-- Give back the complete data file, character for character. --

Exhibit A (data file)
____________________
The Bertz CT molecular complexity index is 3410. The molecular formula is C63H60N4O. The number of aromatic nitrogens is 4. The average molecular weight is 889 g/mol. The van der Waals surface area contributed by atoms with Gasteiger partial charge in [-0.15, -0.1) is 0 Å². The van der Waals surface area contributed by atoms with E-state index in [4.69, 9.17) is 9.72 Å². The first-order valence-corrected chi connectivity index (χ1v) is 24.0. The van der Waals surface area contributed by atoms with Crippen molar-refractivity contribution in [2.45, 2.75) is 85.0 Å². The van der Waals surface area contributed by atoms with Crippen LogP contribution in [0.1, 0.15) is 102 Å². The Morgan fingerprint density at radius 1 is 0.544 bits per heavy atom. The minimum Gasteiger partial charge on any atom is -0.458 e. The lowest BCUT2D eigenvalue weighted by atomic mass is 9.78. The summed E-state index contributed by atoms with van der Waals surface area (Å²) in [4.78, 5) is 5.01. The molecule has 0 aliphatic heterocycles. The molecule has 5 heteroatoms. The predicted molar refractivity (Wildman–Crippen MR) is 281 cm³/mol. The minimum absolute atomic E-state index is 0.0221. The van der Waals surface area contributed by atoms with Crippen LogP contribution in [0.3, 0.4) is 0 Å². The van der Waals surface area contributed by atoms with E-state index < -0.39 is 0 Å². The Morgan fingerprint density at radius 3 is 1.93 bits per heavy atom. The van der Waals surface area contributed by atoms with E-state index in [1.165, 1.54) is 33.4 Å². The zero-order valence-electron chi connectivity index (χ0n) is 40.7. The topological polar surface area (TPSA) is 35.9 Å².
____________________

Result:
The Bertz CT molecular complexity index is 3410. The molecular formula is C63H60N4O. The number of aromatic nitrogens is 4. The average molecular weight is 889 g/mol. The van der Waals surface area contributed by atoms with Gasteiger partial charge in [-0.15, -0.1) is 0 Å². The van der Waals surface area contributed by atoms with E-state index in [4.69, 9.17) is 9.72 Å². The first-order valence-corrected chi connectivity index (χ1v) is 24.0. The van der Waals surface area contributed by atoms with Crippen molar-refractivity contribution in [2.45, 2.75) is 85.0 Å². The van der Waals surface area contributed by atoms with Crippen LogP contribution in [0.1, 0.15) is 102 Å². The Morgan fingerprint density at radius 1 is 0.544 bits per heavy atom. The minimum Gasteiger partial charge on any atom is -0.458 e. The lowest BCUT2D eigenvalue weighted by atomic mass is 9.78. The summed E-state index contributed by atoms with van der Waals surface area (Å²) in [4.78, 5) is 5.01. The molecule has 0 aliphatic heterocycles. The molecule has 5 heteroatoms. The predicted molar refractivity (Wildman–Crippen MR) is 281 cm³/mol. The minimum absolute atomic E-state index is 0.0221. The van der Waals surface area contributed by atoms with Crippen LogP contribution in [0.3, 0.4) is 0 Å². The van der Waals surface area contributed by atoms with E-state index < -0.39 is 0 Å². The Morgan fingerprint density at radius 3 is 1.93 bits per heavy atom. The van der Waals surface area contributed by atoms with E-state index in [1.165, 1.54) is 33.4 Å². The zero-order valence-electron chi connectivity index (χ0n) is 40.7. The topological polar surface area (TPSA) is 35.9 Å².